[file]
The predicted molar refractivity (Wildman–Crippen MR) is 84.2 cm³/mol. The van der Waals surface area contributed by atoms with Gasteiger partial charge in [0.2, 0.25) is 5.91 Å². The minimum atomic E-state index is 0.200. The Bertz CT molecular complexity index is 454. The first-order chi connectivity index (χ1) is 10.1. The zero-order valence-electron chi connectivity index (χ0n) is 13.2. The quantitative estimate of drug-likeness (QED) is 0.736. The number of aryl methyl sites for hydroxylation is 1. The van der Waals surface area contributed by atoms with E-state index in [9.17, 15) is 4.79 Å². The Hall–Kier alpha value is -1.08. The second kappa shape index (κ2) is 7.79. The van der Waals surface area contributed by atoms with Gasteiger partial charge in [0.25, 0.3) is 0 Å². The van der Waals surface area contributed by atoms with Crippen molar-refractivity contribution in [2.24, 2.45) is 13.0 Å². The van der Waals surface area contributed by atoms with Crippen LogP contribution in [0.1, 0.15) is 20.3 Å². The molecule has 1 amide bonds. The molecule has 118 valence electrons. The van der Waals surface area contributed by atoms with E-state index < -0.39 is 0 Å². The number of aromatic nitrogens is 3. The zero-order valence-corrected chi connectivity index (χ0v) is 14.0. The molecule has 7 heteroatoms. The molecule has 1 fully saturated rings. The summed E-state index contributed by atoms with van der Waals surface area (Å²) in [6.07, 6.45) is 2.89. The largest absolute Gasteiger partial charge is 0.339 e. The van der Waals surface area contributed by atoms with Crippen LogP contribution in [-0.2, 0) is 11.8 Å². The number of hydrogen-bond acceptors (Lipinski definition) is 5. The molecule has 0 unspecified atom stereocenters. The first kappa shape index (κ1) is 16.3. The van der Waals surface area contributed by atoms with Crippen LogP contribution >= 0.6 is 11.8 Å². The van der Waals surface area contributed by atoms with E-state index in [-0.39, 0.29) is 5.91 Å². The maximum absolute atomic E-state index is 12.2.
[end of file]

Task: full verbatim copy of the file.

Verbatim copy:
The predicted molar refractivity (Wildman–Crippen MR) is 84.2 cm³/mol. The van der Waals surface area contributed by atoms with Gasteiger partial charge in [0.2, 0.25) is 5.91 Å². The minimum atomic E-state index is 0.200. The Bertz CT molecular complexity index is 454. The first-order chi connectivity index (χ1) is 10.1. The zero-order valence-electron chi connectivity index (χ0n) is 13.2. The quantitative estimate of drug-likeness (QED) is 0.736. The number of aryl methyl sites for hydroxylation is 1. The van der Waals surface area contributed by atoms with E-state index in [9.17, 15) is 4.79 Å². The Hall–Kier alpha value is -1.08. The second kappa shape index (κ2) is 7.79. The van der Waals surface area contributed by atoms with Gasteiger partial charge in [0.25, 0.3) is 0 Å². The van der Waals surface area contributed by atoms with Crippen molar-refractivity contribution in [2.24, 2.45) is 13.0 Å². The van der Waals surface area contributed by atoms with Crippen LogP contribution in [0.1, 0.15) is 20.3 Å². The molecule has 1 amide bonds. The molecule has 118 valence electrons. The van der Waals surface area contributed by atoms with E-state index < -0.39 is 0 Å². The number of aromatic nitrogens is 3. The zero-order valence-corrected chi connectivity index (χ0v) is 14.0. The molecule has 7 heteroatoms. The molecule has 1 fully saturated rings. The summed E-state index contributed by atoms with van der Waals surface area (Å²) in [6.07, 6.45) is 2.89. The largest absolute Gasteiger partial charge is 0.339 e. The van der Waals surface area contributed by atoms with Crippen LogP contribution in [-0.2, 0) is 11.8 Å². The number of hydrogen-bond acceptors (Lipinski definition) is 5. The molecule has 0 unspecified atom stereocenters. The first kappa shape index (κ1) is 16.3. The van der Waals surface area contributed by atoms with Crippen LogP contribution >= 0.6 is 11.8 Å². The van der Waals surface area contributed by atoms with E-state index in [-0.39, 0.29) is 5.91 Å². The maximum absolute atomic E-state index is 12.2.